Saudi Arabia offers $1bn to Lebanon in apparent end to protests over Hezbollah

#InsideLebanon

Riyadh's offer comes two years after pulling a similar amount in protest at Hezbollah's military support for the Syrian president, Bashar al-Assad

A Lebanese fleg held amid a sea of Hezbollah banners in Beirut (AFP)
MEE staff's picture
Last update: 
Saturday 7 April 2018 8:26 UTC
Topics: 

Saudi Arabia has offered a $1bn credit line to Lebanon, two years after cancelling a similar amount of aid in protest at Hezbollah's military support for the Syrian president, Bashar al-Assad.

Lebanon said on Friday that Riyadh had made the money available during a funding drive in Paris that had raised a total of billions of dollars in loans and grants to support the economy.

Nadim Minia, a senior adviser to the Lebanese prime minister, said the total included the $1bn renewal of the Saudi Arabian credit line.

Saudi Arabia in February 2016 said it was cancelling all aid to Lebanon, including $3bn of loans for its national military and the suspension of the $1bn credit line offered to boost internal security.

Riyadh said it had carried out to "a total evaluation of its relations with the Lebanese republic" in light of positions taken by Hezbollah in Syria.

Read more ►

Saudi attempts to discredit Hariri fail as Lebanese public backs PM

But the reinstatement of a credit line on Friday appears to suggest Riyadh is attempting to rebuild relations, after a series of rows and the brief alleged house arrest of the Lebanese prime minister, Saad al-Hariri, and his forced "resignation" while in Riyadh.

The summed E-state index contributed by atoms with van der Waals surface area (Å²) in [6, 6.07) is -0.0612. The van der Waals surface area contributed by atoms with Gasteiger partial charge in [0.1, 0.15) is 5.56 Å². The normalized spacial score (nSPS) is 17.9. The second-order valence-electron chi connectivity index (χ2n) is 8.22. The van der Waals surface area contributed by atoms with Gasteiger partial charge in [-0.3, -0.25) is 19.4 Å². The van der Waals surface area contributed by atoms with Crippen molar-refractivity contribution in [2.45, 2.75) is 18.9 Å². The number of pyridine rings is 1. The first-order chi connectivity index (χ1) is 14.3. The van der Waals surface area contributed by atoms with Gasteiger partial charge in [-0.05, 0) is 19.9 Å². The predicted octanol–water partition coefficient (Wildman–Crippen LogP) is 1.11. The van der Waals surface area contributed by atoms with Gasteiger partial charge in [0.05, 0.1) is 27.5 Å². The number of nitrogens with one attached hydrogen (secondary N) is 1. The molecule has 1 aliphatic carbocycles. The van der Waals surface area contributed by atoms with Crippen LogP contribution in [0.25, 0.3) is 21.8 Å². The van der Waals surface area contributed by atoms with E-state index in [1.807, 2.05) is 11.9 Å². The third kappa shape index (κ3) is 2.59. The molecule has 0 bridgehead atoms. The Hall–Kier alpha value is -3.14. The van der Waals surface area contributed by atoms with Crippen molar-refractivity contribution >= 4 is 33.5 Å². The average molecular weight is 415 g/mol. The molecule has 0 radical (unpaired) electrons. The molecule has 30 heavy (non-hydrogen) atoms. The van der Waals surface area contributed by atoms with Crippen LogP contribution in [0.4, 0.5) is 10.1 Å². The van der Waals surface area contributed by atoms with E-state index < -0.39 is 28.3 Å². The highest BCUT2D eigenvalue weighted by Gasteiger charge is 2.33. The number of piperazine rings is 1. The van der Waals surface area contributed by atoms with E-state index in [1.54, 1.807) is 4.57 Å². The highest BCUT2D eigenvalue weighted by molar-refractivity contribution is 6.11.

Hariri was later released, flew back to Beirut, and reneged on his resignation.

On Friday, Hariri said the funding by international donors was crucial to his country's flagging economy, which has struggled to grow due to the effects of the Syrian war on its economy and population.

Lebanon, which is hosting more than a million Syrian refugees, needs support for economic reforms and an anti-corruption drive, he told the conference.

"In this effort, Lebanon cannot succeed alone," Hariri said. "It needs the support of the international community," he said, calling for "a clear and concrete indication of this support in the form of grants and concessional loans".

The Paris conference, convening 50 countries and organisations, including Saudi Arabia, United States, Russia and Qatar, is expected to set up a follow-up mechanism to track progress towards reform.

Lebanon won aid pledges exceeding $11bn at the conference, French President Emmanuel Macron said.

The pledges include $10.2bn in loans and $860mn in grants, France's ambassador to Lebanon Bruno Foucher said on Twitter.

The International Monetary Fund said in February that Lebanon's fiscal policy needed a consolidation plan that stabilised debt and then began to reduce it.